The International Fellowship of Chivalry-Now

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The Way of Chivalry-Now

How does one mobilize the great potential and best intentions of humanity?
     Some point to religion. Some point to meditation. Still others point to consumerism and a free market economy. Their answers overlook serious drawbacks of each approach.
     With religion we see tensions between various creeds, internecine squabbles, and a tenuous relationship with science.
     With the eastern approach, exemplified by meditation, we see a profound lack of scientific innovation and progress.
     In contrast, the free market produces phenomenal progress and creativity, but a profound lack of moral center as well, with profit placed in its stead.
     Each approach offers benefits and drawbacks that are pretty obvious. For some reason, however, we look to them as the only alternatives, despite their constant, and even pedantic, failure. When something like humanism injects new thought, it is deemed a threat and much maligned. The status quo will do or say anything to protect itself — even to the death of us all.
     Enter Chivalry-Now!
     We are not a religion. We relate to those who are religious, and those who are not. Our respect is for free thought, personal exploration, growth and ethical behavior supersedes our differences. We view and honor our relationship with Truth, whether we call it God or nature, as a direct experience.
     We may recognize the value of meditation, and even relate our vision of Truth to that of stillness, silence or mystical experience. Nevertheless, we know that the human mind encompasses thought, emotion, conscience, desire, spirituality and will — and we affirm these qualities as valuable aspects of human nature. We do not try to eliminate any of it, but rather channel it with moral authenticity. Anything less is an affront to nature.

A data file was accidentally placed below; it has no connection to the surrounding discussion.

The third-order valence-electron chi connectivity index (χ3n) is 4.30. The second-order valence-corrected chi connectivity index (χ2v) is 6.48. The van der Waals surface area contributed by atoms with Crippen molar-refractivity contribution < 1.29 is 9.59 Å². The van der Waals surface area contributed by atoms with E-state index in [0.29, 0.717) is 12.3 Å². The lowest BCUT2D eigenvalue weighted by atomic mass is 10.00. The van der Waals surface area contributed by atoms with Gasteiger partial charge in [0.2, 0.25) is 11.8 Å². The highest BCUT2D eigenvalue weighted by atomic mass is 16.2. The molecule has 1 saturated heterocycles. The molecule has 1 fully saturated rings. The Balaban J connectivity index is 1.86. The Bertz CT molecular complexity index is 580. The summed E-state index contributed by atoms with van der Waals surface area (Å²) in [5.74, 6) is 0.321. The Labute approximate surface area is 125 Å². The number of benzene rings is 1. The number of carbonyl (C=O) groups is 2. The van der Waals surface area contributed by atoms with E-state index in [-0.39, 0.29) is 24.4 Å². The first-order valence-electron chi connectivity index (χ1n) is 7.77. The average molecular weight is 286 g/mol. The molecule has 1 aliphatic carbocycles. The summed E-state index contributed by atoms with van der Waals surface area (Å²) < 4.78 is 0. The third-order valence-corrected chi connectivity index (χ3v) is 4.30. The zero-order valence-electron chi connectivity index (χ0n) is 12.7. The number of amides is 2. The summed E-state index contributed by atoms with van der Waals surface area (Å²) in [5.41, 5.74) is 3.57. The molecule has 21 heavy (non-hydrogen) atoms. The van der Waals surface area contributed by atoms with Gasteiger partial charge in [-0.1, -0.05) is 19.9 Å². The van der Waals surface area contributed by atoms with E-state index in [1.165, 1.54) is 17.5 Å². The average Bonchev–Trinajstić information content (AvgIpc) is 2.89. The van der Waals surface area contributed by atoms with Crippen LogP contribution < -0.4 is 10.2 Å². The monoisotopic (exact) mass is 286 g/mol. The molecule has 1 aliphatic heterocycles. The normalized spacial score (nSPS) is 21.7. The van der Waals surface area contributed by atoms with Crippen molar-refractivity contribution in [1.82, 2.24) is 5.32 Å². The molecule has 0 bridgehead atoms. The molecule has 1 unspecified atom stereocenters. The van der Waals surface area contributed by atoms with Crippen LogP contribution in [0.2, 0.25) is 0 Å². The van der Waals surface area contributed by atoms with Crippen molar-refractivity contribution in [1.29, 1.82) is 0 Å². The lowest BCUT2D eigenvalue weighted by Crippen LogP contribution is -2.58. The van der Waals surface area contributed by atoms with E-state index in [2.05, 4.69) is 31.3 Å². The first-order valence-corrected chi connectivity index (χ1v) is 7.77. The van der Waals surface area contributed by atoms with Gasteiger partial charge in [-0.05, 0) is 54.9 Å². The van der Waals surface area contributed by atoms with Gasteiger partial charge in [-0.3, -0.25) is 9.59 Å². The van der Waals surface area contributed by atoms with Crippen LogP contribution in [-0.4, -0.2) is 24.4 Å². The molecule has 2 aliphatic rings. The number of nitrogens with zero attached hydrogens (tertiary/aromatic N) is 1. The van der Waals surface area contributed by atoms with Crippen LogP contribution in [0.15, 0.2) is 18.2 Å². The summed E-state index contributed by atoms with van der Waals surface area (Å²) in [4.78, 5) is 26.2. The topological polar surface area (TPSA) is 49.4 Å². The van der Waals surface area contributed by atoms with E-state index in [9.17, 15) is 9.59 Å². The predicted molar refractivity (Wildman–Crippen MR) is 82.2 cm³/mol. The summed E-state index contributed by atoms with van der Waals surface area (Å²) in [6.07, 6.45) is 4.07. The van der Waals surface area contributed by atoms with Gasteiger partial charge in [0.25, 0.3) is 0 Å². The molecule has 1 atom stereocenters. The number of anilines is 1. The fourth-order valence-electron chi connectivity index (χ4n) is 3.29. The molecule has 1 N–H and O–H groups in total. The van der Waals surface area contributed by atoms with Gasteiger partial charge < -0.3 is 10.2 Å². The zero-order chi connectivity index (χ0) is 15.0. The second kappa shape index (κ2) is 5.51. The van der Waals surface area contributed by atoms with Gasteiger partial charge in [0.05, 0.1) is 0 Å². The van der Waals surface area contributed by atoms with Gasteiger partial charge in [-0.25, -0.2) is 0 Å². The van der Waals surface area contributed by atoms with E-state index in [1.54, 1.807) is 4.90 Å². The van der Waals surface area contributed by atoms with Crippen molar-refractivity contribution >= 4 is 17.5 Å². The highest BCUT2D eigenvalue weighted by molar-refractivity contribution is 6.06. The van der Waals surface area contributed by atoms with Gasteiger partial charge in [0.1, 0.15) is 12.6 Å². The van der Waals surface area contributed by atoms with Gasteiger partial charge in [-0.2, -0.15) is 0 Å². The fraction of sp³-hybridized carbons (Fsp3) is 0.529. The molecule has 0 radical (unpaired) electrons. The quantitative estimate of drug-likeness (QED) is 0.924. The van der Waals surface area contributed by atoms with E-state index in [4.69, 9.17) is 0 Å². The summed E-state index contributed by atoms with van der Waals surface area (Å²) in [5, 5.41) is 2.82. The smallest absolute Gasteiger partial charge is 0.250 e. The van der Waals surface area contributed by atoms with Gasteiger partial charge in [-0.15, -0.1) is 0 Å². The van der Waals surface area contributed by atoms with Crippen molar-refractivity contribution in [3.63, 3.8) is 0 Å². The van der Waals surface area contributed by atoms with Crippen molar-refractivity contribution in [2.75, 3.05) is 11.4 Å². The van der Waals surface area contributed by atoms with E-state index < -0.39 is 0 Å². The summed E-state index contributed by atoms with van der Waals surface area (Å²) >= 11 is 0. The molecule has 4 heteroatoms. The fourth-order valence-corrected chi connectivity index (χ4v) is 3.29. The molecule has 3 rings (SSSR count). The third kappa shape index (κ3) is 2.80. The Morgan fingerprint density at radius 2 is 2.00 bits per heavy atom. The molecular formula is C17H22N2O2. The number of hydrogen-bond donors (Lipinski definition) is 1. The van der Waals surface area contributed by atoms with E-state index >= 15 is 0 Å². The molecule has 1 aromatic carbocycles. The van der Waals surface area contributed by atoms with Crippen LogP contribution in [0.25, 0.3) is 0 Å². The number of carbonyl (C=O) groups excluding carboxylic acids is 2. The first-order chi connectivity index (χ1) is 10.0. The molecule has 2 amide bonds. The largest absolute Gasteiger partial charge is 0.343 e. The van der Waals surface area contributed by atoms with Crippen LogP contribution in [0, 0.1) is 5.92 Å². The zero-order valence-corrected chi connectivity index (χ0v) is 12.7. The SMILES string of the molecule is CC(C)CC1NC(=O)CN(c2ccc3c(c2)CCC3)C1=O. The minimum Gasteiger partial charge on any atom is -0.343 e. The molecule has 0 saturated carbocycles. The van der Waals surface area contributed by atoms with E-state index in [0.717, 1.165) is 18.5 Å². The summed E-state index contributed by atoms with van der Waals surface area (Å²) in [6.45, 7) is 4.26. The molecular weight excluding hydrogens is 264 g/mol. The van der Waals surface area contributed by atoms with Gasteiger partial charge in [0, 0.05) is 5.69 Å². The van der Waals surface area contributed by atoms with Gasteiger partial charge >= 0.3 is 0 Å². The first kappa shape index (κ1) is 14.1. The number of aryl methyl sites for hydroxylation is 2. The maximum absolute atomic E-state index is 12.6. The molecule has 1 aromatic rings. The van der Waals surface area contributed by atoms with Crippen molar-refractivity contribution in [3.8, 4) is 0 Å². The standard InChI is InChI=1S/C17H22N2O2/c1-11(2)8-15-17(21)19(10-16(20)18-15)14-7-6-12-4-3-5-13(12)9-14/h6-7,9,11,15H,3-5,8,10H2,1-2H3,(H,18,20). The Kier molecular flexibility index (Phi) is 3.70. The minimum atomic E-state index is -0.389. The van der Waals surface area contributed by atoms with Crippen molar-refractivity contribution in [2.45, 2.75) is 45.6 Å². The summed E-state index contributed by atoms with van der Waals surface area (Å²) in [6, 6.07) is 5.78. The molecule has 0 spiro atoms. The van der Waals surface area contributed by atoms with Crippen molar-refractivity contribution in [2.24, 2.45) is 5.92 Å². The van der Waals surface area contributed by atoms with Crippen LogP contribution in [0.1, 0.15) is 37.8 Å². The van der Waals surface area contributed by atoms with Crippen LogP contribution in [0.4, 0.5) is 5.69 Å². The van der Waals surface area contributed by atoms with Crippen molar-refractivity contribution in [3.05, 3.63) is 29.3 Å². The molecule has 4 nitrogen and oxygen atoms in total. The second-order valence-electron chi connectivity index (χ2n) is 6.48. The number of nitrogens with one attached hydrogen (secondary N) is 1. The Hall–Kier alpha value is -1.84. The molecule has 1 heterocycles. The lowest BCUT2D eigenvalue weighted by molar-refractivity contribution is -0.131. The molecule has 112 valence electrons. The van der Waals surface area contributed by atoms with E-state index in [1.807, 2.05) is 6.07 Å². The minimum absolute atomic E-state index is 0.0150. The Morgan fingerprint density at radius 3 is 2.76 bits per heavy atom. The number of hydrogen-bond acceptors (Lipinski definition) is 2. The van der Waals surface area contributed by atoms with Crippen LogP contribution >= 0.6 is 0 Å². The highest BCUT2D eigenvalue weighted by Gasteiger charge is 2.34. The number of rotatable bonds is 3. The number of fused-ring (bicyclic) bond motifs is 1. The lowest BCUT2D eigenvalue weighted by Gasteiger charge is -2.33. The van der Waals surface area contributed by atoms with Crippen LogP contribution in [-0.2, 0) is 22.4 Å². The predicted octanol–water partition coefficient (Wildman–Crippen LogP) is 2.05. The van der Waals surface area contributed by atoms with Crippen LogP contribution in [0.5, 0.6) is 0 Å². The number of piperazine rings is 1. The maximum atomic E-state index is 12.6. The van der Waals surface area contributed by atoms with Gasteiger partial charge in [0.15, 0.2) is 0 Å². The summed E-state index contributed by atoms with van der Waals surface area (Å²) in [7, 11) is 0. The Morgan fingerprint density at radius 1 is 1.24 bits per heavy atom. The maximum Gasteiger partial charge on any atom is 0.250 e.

We value the proper functioning of a free market, but refuse to bow down to it as a source of moral authority. Profit motive has its place, but it is far below, and must be subject to, the core values of humanity. Anything less places greed as our prime motivation.
     What unites us, despite differing religious and nonreligious beliefs, is this: we believe in certain moral principles for the essential qualities that they are, not for where they came from (other than from ourselves). The good is not a product of reward and punishment, or contingent on some authority, however benign. To say that it is negates it as a viable ethic. What is good must be good in and of itself, otherwise it is not good. Our ethical duty, if we are true to ourselves, is to embrace it, support it, and speak out on its behalf.
     This is a simple and basic concept to understand, and appeals to our sense of right and wrong.
     We coerce nobody. We merely want to open people's eyes to their own inspiration. We don't hand out copious dogma, esoteric disciplines or formulaic methods of escapism. We encourage free thought, self-discipline, personal growth, exploration, discovery and courtesy. Our only stricture falls on personal responsibility — which is wantonly relinquished when we blindly follow somebody else's creed or vision. We find encouraging solace in discovering how similar our disparate visions of Truth are.
     Please forgive the following poor analogies, but Chivalry-Now is like an alarm clock to our collective conscience, waking us up from the dreary sombulence that drags us down. It is like a clarion call to our warrior spirit for action. It is a warning signal of impending doom, as well as a lighthouse piercing the fog of confusion with its beam of Truth.
Chivalry-Now is new only in how it connects us to the vital past while incorporating everything in between. It presses each person to find Truth autonomously — which is vital to authenticity. In this respect, we honor life far more than those who ask us to set aside our integrity and follow someone else. Nothing blocks the perception of Truth so much as an intermediary, especially one who has a hand in our pockets.
Truth cannot be translated and handed out in a pamphlet. It can only be experienced directly.
This is the standard we bear. The rest is up to you.


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